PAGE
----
David Milch is one of the most brilliant and gifted writers in history. One only needs to see the discussion/interview with Keith Carradine to realize this man's true talent. This is the way it was, folks. This is history and entertainment at its best. However, the script of Deadwood is masterfully written as if William Shakespeare wrote it himself. The inhabitants were not this educated and certainly couldn't embellish English as well as David Milch. The classic Westerns many of us grew up with in the fifties were white-washed milk toast. They were not authentic, but the carnage and the constant barrage of profanity and savage brutality of Deadwood can be a shock to tender eyes, ears and hearts at first, especially those attuned to the eternal spirituality of Judaism or Christianity. I certainly was jolted. However, having been in Vietnam and places even worse - and knowing the history of Deadwood - this is the kind of society that emerges when there is no law. Keep in mind that in June, 1876, most of the 10,000 inhabitants of Deadwood were running from U.S. authorities. For the most part, with some exceptions, it was a cramped society of hardened criminals more resembling a Federal prison population void of guards than a lavish Hollywood production set of Wyatt Earp. Deadwood reveals the epitome of both good and evil in mankind. It illuminates the heart of the fallen man and boldly shouts that evil is - and will be - king in a lawless land.
13 of 15 people found the following review helpful
on January 31, 2009
DEADWOOD was one of HBO's finest series and was certainly the best western television series ever produced. It had a compelling storyline based on actual events, fascinating true-to-life characters, gritty, realistic production values and the most X-rated dialogue ever heard on the tube.
When the show was suddenly cancelled after the 3rd season without giving the story or characters a proper conclusion, viewers were not just upset. They were angry.
Now, HBO Video is trying to make partial amends by releasing DEADWOOD, THE COMPLETE SERIES, a 19-disc box set that not only contains all 36 episodes of the series, but also a Bonus Disc that has series creator David Milch strolling through the DEADWOOD set and talking about how he would have ended the series had there been a 4th season.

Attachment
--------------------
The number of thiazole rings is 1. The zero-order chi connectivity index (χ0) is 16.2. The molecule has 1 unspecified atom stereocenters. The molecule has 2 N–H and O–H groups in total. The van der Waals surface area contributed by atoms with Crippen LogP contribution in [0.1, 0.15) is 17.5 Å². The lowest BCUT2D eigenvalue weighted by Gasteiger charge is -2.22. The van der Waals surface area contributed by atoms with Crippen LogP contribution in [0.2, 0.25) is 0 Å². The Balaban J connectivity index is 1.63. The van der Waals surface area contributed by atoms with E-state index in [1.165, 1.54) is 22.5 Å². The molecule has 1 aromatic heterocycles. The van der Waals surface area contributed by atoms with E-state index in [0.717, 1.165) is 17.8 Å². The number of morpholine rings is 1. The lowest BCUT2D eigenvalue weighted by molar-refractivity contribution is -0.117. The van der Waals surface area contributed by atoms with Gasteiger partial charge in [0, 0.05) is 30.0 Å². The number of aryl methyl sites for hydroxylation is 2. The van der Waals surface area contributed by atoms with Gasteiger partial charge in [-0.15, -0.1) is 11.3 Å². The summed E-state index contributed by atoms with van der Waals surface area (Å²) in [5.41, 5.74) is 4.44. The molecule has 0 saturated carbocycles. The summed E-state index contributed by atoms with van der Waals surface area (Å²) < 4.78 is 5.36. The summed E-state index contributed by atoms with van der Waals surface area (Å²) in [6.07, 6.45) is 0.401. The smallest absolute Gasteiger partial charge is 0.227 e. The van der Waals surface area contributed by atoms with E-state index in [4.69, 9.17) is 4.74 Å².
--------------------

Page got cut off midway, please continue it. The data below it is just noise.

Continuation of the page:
Like the rest of the series, most of that final season would have been based on actual historical events and would have included a huge fire that destroyed the town.
Also on the extra disc is a documentary about the real Deadwood after the fire, plus a hilarious audition reel featuring series regular Titus Welliver.
© Michael B. Druxman
7 of 7 people found the following review helpful
on July 19, 2009
HBO killed this series and Rome in the same year and I canceled my subscription soon after. Deadwood was a gritty, in your face portrait of life in a mining town of the "real" wild west. Did they take dramatic license? Sure. Were the characters over the top sometimes? You bet. Was the language something out of a sailors wet dream? Hell yeah! It sure did tie together as a great show though and when it came up as a Deal of the Day on Amazon I decided I had to have it. The DVD transfer is great and the from the first episode I was right back into the series. If you can take the language, carnage, and occasional bit of nudity I would definitely suggest you give it a try!
6 of 6 people found the following review helpful
on January 16, 2009
Deadwood is not for children. I have always enjoyed HBO's original series. The Sopranos put all others to shame. Deadwood is HBO'S second claim to fame. I have watched Deadwood twice in the past week since I got the new three season box edition. Each disk was perfect and the show was fantastic. It was the first time I have viewed the series and upon completion of the first running thru the 19 discs I started it all over a second time. The bonus features were my clue I was watching a story about real people in real times. Sure the show's writers took a few liberities to make the show move but be aware alot of the folks in the show are actually buried in Deadwood. I found out Al Swearington was born in Oskaloosa, Iowa just 20 miles from my home...
If you want to watch a show with heart that will have you rooting for the good guys and the bad guys....just watch Deadwood..Its a classy show...Be aware there is a lot of profany....
6 of 6 people found the following review helpful
on September 17, 2011
I thoroughly enjoyed the series when shown on television and bought the dvds when released. However, nothing compares to the improved qualities of the bluray editions.